I can infer what it’s like for Bob to have a toothache on the basis of my own experience of tooth-aches, but I do not and cannot partake in Bob’s firsthand experience of tooth pain. The most advanced technology in the world could only tell you the physiological processes occurring when Bob experiences things, but it would never let you step into Bob’s shoes and have that experience yourself.
The Mind’s properties — (1) Aboutness, (2) first person POV, (3) has beliefs that are true or false.
Whatever properties they might have in common, it is indisputable that one has properties the other doesn’t have, thus the second premise is true.
Since both premises are true, the conclusion follows by the law of modus ponens.
The primary argument for physicalism is that whenever mental events occur in the mind, there are physical events happening in the brain that occur simultaneously. Take the phenomenon of fear. When you have fear, undoubtedly there is brain activity that is correlated with the experience of fear. Physicalists will also point out that certain mental diseases, like Alzheimer’s, affect the brain, but as a result of affecting the brain, the mind is also affected. People with this dreadful disease lose more and more of their ability to think clearly and remember. Eventually, they even forget who their relatives are. Doesn’t this loss of brain/loss of mind correlation show that the mind is the brain?
Secondly, this objection doesn’t even address my points that the mind has the property of aboutness and the brain does not (no neuron, cell, or electrical impulse is “about” any of your thoughts), nor it does address my point that even an exhaustive knowledge of the physical process of the brain wouldn’t show you that person’s first-person point of view. This objection refutes neither premise of the argument.
Thirdly, mental diseases like Alzheimer’s affecting one’s mental life doesn’t necessarily point to the conclusion that they are one in the same. At most, this just shows that the brain and mind can affect or influence one another. In a lecture at the Truth For A New Generation conference in 2012 titled “The Argument For The Soul”, J.P Moreland gave the following illustration. Suppose you’re in a car that has defected doors that won’t open, and the seatbelt can’t be released either. Wouldn’t it be the case that your mobility would be limited by where you can drive the car? Yes. You could go anywhere you wanted to except for places where the car couldn’t fit. Suppose something happened to the steering wheel that caused it to be stuck turned left. In this case, you’d be stuck driving around in circles.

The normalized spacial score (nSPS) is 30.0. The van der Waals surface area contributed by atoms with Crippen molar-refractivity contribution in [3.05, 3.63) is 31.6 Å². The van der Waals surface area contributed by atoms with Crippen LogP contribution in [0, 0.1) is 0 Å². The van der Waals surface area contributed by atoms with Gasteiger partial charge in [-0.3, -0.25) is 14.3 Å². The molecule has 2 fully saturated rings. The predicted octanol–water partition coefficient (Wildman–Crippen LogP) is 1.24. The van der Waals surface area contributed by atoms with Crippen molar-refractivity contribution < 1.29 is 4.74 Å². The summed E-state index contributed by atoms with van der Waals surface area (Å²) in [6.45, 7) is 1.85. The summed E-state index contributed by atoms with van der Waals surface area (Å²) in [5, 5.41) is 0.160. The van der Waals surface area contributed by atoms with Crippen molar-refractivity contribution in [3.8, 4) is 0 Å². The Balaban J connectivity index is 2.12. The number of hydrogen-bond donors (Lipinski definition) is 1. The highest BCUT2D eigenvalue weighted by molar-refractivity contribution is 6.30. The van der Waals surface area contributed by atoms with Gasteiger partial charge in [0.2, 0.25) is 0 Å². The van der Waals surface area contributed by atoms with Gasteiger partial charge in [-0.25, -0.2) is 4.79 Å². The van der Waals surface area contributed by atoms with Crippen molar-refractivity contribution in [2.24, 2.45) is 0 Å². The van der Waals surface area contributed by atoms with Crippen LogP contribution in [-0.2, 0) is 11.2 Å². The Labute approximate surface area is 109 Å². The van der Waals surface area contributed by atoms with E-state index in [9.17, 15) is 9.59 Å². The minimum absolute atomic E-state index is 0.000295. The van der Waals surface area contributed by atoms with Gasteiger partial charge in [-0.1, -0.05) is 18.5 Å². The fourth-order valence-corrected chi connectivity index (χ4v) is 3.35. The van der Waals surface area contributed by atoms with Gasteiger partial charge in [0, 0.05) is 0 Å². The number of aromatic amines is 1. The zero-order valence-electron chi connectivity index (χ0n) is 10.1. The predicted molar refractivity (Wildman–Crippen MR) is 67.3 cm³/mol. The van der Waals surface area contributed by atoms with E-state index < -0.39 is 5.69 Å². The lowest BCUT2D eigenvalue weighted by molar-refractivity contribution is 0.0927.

In a similar way, while we’re stuck in these earthen vessels, we are mentally limited by our brains and bodies. If the brain is malfunctioning, that’s going to cause our minds to malfunction as well even though our minds are distinct. Now, when the mind (soul) leaves the body, it’s no longer constrained by the physical defects of the brain it depended on. Just as the physical defects of the car didn’t matter once our driver was able to get out.
So, to conclude: brain-state correlation with mental events doesn’t prove the mind is the brain. It could just mean there’s a two-way relationship of cause and effect between them. There’s a reason my blog’s slogan is “Using the brains that God gave us”. That reason is that I believe we do indeed use our physical brains to think, just a pianist uses a piano to make music.
Some physicalists try to argue that substance dualism is false because of what is known as “The Mind-Body Interaction Problem”. This dilemma stated is that there is no way to explain how an immaterial thing like the soul can cause effects in the brain and body and vice versa. How exactly does this mysterious substance called “The soul” cause effects in my physical brain? What mechanism is there for the soul to cause the brain to cause my fingers to type this sentence? No one can give an answer. I certainly can’t at least.
1: C.S Lewis, ChristianQuotes.com, Retrieved December 20th 2017, https://www.christianquotes.info/images/c-s-lewis-quote-soul/#axzz51p9eNMVl